coco fusco on Sat, 7 Aug 2004 17:33:59 +0200 (CEST)

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Re: <nettime> The Art of Sweatshops

> "I doubt if China could account for 40% of world
> economic growth last year by sweatshop methods alone, any more
> than Britain could in Marx's day."

I'm all for discussions of labor exploitation in the global economy but it
seems to me that there is a bit of disingenuousness going on here...

I agree with those who pointed out that there is a tendency, even among
nettimers, to conflate sweatshops with any factory production in
non-western countries and/or factories employing non-white laborers that
are located in the US and Europe.

But sweatshops are factories that rely on extracting higher profit by
means of exploitative labor practices - i.e., low wages, hazardous working
conditions, overcrowding, and open disregard for humane labor standards.
And they exist just about everywhere in the world, and often employ white
workers, as is the case of many Eastern European countries. Even in New
York, Russian and Polish entrepreneurs are famous for their sweatshops
employing thousands of undocumented immigrants from Eastern Europe, some
of whom travel here on tourist visas and toil away for a few months in
order to take some cash back to the "motherland."

As for the comment about China, while I am sure there are many factors
that contribute to China's explosive economic growth, the fact that China
offers cheap labor to the rest of the world should not be downplayed as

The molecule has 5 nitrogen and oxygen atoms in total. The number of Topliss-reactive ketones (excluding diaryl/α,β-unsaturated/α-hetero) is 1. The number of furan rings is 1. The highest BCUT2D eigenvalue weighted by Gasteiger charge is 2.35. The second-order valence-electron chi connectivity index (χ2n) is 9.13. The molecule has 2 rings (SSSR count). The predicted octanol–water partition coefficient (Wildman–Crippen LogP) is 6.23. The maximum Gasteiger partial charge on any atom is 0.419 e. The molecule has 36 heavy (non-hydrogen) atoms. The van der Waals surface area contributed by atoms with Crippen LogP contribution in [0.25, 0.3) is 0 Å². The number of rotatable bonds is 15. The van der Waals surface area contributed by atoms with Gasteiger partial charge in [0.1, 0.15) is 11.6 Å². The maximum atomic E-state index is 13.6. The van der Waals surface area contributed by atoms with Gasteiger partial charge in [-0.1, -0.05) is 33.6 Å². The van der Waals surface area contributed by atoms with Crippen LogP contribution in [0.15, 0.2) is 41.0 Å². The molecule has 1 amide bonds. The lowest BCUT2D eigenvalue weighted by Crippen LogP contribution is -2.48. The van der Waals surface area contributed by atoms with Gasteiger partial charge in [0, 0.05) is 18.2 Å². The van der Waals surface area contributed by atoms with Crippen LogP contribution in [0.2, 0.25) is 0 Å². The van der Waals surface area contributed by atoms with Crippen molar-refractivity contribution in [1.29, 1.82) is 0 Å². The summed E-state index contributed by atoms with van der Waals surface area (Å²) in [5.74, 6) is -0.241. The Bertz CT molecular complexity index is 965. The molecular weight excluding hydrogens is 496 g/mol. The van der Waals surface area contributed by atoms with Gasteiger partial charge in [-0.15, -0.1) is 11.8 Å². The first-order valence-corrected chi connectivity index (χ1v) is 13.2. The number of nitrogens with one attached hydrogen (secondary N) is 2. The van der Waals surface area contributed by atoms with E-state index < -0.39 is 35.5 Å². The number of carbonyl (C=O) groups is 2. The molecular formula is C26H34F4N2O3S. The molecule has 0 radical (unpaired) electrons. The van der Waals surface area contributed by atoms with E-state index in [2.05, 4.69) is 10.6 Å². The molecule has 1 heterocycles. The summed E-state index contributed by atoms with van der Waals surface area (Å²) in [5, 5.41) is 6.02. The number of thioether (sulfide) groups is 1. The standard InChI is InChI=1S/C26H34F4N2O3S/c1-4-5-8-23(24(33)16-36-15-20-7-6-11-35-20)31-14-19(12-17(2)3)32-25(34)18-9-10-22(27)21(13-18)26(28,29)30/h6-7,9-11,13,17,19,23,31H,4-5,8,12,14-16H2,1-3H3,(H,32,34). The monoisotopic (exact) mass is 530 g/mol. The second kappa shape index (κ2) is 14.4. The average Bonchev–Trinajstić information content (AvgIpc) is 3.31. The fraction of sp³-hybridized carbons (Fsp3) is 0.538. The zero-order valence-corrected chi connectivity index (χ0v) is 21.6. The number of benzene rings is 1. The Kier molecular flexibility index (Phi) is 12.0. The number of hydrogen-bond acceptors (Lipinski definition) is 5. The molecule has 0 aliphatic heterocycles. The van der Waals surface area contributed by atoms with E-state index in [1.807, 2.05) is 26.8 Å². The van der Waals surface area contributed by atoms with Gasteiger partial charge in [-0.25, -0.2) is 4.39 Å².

the central factor. Even Mexico, where the minimum wage is not enough to
feed a family of four, is losing maquiladoras weekly to China.

As for the assertion that cheap labor wasn't key to Britain's success ...I
would dispute that as well. What we now call sweatshop conditions were the
status quo in the 19th century. Britain became a world power on the backs
of exploited laborers who spent a century fighting for decent work
conditions and the right to unionize, as did American laborers who were
murdered, harassed and fired once upon a time, in the same way that trade
unionists are now in the third world.

There is, however, another factor that was not taken in to account.
Britain, like the US, became a world power not only because of its 19th
century sweatshops but because of SLAVERY, a labor condition that ensured
the financial gain garnered from colonialism and that rested ideologically
on the institution of racism.

Coco Fusco


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